It is difficult to estimate the influence of certain people in my life. I have been influenced in a multitude of positive and negative ways, just as I am sure others have been influenced by me. We all shape each other somehow, but those closest to us can reveal our true selves if will see.
The value of a good, true friend cannot be overestimated. I can name several, but one that stands out to me as a positive influence on my life is a friend I had as a teenager named Matt.
I simply cannot remember a time that he made a joke or negative comment about my condition. Don’t get me wrong, we mutually made fun of each other frequently for just about anything else. That is simply how some friendships are. He nicknamed me “Taco” because of my chosen hairstyle in the 90s–I was oblivious to the origin of this well-worn nickname for years–and I poked fun at his mannerisms, but there was never any ill will behind our banter. It was actually a relief when I found out that “Taco” had nothing to do with EPP.
Never once did he treat me with pity or deference. He just knew that this was my life and that whatever accommodations I needed to make for myself were part of our friendship. It was not weird for him; he was not dramatically benevolent; but neither was he indifferent or insensitive. I remember him standing up for me, sometimes obviously with good humor and at other times subtly changing the subject.
At one point we were at an activity and a girl, whom I believe may have had a teenage, hormonal, and thus irrational, crush on me, was making a big fuss because the bright sun was shining intermittently between the cloud breaks. I know she meant well, but I just wanted to hang out unnoticed by those playing baseball in the sunlit field who were casting stares at me because some girl was screaming out the injustices of the world. Matt was there and he just looked at the girl, then looked at me, and gave his characteristic knowing grin. I don’t exactly remember how he managed to shut her up, but he did so in a subtle way that made her calm down without resentment. Then he went swimming, but without guilt like it was just a normal part of his day, and I played cards with those who remained, a more subdued girl among them.
It is a minor point in my history many years ago, but it illustrates how we can’t really know how we will influence others. When the facts of my memory aren’t perfect, I always remember the feel of my friendship with Matt and try to emulate his spirit and respect in my treatment of others today.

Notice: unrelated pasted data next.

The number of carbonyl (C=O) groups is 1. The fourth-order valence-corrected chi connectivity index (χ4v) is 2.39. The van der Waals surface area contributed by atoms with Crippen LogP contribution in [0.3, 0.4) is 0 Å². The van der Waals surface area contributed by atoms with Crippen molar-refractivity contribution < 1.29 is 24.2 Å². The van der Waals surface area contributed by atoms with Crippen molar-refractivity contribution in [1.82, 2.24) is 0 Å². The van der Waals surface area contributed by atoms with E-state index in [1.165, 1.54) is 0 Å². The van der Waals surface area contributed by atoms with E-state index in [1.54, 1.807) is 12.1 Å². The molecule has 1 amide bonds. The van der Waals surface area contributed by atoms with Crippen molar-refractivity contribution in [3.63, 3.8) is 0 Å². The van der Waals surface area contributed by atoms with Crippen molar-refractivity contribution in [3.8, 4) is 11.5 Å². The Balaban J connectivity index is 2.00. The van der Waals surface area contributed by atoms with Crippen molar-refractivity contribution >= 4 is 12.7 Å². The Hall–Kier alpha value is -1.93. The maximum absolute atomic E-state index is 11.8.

Eventually real life divided us with distance as we sought education and chased women. We grew apart, as is common among high-school friends, until the memory of our incomprehension of a future bereft of our friendship faded to whispers of empty ambitions in the wake of new directions and experiences. But every time we meet, though years go by, it is like we never separated and the memories of good times and laughs emerge as from a forgotten dream. Even our last reunion, palled by the premature death and subsequent funeral of a shared and treasured fellow high-school friend, was cheered by resurfaced memories and the awareness of our surviving connection.
What made Matt so special to me, I think, was his plain acceptance. He never pretended EPP was normal; to him, it just was normal. He didn’t have to live in denial, as I constantly did at that time, that EPP wasn’t freakish. I wasn’t his “friend who can’t be in the sun”, I was just his friend. I want that kind of acceptance within myself.
I have been blessed enough to have known many who showed me this kind of compassion. It always seems to come like a lifeline cast just as I feel about to drown. Matt entered my life at such a time, when I was low and desperate, and I am a better man for his influence. I actually remember emotionally giving up when the very next week Matt moved into town and initiated a friendship with me on his own.
To borrow from a common euphemism, it was like a patch of dark shading in a bright place. Thanks, Matt.